For an overseer, as God’s steward, must not be . . . quick-tempered but self-controlled, disciplined.
— Titus 1:7-8, par.
An overseer must be . . . gentle, not quarrelsome.
— 1 Timothy 3:2-3, par.
I exhort the elders among you not to domineer over those in your charge.
— 1 Peter 5:1,3, par.
But we were gentle among you, like a nursing mother taking care of her own children.
— 1 Thessalonians 2:7
A breastfeeding mom. This is not the dominant vision for pastoral ministry today. But I am grateful for what appears to be a resurgence in biblically faithful ministry, a growing reformation within the pastoral fraternity that seeks a renewal of ministerial peace and patience, of pastoral gentleness. I need more of this. We need more of this.
Gentleness is a result of real Spiritual maturity. The gentle can influence in ways the domineering cannot, in ways that God uses to actually transform rather than coerce.
How can we cooperate with the Spirit’s work in us to cultivate gentleness in our lives and ministry? Some thoughts:
1. Don’t delegate all of your ministry opportunities.
The temptation for many pastors of growing, busy churches is to begin delegating away counseling, visits, funerals, personal discipleship, etc. and simply focus on studying, preaching, “vision-casting,” and the like. Consequently, the pastor removes himself from the thick of messy ministry. You don’t have to (and can’t!) do it all, but good pastors do some (if not most, depending on your context); they do enough, anyway, to remain “among” the flock of God (1 Peter 5:1-2). And in any event, pastors are not meant to exist “over” their congregations but inside them, along with them — again — “among” them. Don’t withdraw from messy ministry and don’t isolate from the vital life of the Christian community in general. Being with your brothers and sisters, doing life alongside them, and spending time specifically ministering to those who are struggling, grieving, suffering has a softening effect on a Christian over time. Pastor, you want this. You want a thick skin and a tender heart. Develop it by diligently ministering to the flock God has stewarded to you.
You don’t need me to cite and link to all the resources reminding us that technology is making us stressed-out, freaked-out, short-tempered people. Honor the Sabbath. Leave margin. Rest. Take vacation. Take naps. Go outside. Breathe deeply. Turn everything off. Learn how to be still and silent for an extended period of time. Silence is okay; silence is good for you; don’t be afraid of silence. This isn’t some New Agey meditation type stuff. It’s just about decontaminating from noise and “hurry sickness,” the stuff that puts even the best of us on-edge over time. Gentleness will come partly from the ongoing, disciplined, and regular practice of just sitting there.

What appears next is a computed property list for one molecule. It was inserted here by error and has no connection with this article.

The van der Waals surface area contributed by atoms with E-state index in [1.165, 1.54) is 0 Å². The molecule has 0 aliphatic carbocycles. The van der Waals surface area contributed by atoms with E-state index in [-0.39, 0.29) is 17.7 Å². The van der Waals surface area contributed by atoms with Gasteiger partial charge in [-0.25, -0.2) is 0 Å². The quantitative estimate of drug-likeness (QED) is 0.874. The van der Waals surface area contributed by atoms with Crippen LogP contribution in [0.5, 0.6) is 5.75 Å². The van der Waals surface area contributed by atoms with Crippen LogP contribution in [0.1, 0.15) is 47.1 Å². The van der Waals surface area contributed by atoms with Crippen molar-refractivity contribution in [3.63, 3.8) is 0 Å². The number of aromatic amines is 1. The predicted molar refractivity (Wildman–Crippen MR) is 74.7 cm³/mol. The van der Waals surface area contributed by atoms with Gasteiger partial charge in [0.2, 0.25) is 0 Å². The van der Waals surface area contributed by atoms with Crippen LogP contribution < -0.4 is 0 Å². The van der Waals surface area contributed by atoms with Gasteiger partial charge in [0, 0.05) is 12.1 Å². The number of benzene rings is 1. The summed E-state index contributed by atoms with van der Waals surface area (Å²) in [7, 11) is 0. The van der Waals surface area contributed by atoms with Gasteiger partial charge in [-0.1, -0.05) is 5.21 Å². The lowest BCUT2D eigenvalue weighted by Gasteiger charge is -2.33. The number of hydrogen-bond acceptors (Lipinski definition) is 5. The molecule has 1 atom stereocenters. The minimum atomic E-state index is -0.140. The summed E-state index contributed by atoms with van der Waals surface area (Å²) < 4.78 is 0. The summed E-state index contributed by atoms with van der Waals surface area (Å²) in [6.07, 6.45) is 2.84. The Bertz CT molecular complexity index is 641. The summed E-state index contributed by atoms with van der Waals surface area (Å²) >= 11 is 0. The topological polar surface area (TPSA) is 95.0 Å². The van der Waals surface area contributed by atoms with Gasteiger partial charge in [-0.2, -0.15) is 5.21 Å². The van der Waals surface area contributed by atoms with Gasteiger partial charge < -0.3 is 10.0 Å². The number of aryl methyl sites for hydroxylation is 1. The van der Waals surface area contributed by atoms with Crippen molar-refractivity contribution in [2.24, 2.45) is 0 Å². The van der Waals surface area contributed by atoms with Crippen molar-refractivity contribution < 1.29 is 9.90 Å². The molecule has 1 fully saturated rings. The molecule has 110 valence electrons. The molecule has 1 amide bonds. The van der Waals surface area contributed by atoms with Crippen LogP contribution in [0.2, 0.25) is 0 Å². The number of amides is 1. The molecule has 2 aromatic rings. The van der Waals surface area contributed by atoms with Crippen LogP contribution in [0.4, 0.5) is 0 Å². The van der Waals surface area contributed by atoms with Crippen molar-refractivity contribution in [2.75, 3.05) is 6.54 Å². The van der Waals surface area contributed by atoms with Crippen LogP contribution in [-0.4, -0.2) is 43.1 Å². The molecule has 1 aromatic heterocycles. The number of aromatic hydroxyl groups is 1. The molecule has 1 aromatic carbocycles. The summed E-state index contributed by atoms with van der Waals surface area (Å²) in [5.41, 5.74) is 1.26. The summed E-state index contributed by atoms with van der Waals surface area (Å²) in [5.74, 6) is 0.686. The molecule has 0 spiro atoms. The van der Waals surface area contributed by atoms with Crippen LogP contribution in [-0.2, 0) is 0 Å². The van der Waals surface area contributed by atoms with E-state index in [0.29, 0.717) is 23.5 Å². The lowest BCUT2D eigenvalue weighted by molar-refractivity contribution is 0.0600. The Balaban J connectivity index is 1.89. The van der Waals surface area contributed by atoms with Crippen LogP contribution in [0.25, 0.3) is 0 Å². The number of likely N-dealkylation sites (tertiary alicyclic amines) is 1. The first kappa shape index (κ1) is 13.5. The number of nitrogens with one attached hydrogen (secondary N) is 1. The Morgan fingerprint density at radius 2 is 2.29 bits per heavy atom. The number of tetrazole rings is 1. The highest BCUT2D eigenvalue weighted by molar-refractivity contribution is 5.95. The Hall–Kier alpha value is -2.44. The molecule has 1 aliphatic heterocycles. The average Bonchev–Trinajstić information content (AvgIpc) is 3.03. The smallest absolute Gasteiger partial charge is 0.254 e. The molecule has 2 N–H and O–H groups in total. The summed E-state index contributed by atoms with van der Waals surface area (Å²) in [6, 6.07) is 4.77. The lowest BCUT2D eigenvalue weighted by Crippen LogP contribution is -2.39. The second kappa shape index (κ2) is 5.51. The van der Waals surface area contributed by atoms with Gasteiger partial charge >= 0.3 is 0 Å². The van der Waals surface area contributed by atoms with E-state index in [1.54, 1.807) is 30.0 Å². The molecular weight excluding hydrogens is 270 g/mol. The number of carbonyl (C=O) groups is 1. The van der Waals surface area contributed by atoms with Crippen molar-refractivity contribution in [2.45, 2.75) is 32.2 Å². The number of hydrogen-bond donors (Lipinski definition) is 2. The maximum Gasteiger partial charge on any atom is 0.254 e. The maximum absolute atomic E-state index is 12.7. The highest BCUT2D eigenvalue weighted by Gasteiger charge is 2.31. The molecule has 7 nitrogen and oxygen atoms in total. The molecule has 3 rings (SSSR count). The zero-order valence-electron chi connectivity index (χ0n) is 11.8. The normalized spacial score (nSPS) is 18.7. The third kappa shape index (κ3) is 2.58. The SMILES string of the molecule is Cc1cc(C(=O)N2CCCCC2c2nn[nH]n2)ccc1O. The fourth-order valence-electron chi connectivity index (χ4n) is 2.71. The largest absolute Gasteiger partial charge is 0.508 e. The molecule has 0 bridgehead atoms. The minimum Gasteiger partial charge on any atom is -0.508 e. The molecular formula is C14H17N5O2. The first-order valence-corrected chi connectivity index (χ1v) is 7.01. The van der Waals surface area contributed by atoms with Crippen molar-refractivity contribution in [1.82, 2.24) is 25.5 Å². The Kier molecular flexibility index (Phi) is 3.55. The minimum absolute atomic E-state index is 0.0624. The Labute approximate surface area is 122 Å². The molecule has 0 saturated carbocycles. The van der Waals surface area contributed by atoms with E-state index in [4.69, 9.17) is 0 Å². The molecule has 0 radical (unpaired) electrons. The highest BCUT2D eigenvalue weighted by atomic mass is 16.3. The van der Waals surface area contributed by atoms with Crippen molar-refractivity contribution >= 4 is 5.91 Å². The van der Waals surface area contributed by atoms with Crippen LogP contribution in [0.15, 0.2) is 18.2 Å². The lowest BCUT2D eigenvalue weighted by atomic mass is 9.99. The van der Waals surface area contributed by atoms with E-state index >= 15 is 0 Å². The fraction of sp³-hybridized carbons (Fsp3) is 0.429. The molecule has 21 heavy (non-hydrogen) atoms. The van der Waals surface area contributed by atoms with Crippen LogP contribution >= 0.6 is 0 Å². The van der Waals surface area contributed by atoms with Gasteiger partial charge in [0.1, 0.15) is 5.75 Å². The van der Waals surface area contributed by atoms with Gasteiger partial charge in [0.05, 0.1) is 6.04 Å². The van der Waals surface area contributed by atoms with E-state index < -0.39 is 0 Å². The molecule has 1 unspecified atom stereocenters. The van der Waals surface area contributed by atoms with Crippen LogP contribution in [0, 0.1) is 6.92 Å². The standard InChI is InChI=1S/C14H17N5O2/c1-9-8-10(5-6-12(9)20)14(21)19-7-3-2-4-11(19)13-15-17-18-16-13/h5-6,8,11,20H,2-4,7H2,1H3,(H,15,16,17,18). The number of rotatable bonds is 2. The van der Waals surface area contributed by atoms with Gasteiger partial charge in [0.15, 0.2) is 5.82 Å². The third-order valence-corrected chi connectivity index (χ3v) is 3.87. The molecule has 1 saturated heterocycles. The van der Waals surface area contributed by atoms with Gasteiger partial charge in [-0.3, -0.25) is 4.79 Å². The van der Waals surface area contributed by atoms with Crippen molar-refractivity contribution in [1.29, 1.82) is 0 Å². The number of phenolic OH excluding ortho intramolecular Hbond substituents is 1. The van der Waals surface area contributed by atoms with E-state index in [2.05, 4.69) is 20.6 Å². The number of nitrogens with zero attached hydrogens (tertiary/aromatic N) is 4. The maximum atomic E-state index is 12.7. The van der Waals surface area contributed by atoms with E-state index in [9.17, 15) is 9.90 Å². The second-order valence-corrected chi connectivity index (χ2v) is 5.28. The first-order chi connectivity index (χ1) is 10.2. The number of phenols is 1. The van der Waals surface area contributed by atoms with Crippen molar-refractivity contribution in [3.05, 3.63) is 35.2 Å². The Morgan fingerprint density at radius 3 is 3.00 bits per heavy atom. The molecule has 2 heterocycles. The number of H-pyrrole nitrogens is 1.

3. Stay on your knees.
The posture of prayer is the most humble, because prayer is essentially acknowledged helplessness. We stop praying when we basically think “I got this.” So cultivate a good sense of incompetence, of weakness, of need. Remember that Christianity is supernatural. Pastoral ministry is Spiritual. It is first and foremost about God and his gospel, not your big ideas or your extraordinary gifts. The more time we spend in the prayer closet, the more tuned to God’s grace we will be, and the effect of grace is a pronounced confidence and a pronounced humility. That combination makes a Christian gentle, because he is confident enough in the gospel that he has nothing left to hide or defend, and he is humble enough in the gospel to know that only grace for others will change them. Get gentle by getting low in prayer.
4. Fixate on the gospel.
The gospel tells us that salvation is not of us but of God. And it tells us what our God is: love. The sheer wonder of the glory of this news is powerfully disturbing of sin but profoundly settling of heart. The further we will press into the “grace upon grace” (John 1:16) in Christ, the more rest we will find. And the more rest we will find, the more cause we have to lay our weapons down and truly abide with him.
I am working on gentleness myself, and I am grateful that the Spirit is working it in me (Galatians 5:22-23). When our church established elders, while seeking conformity to all the necessary qualifications prescribed by the Scriptures, I nevertheless especially wanted to make sure we nominated gentle men for our covenant family to affirm. Pastors lead best by leading, not by pushing, and we lead best by nourishing, comforting, feeding the church in the most attentive way the gospel of Christ.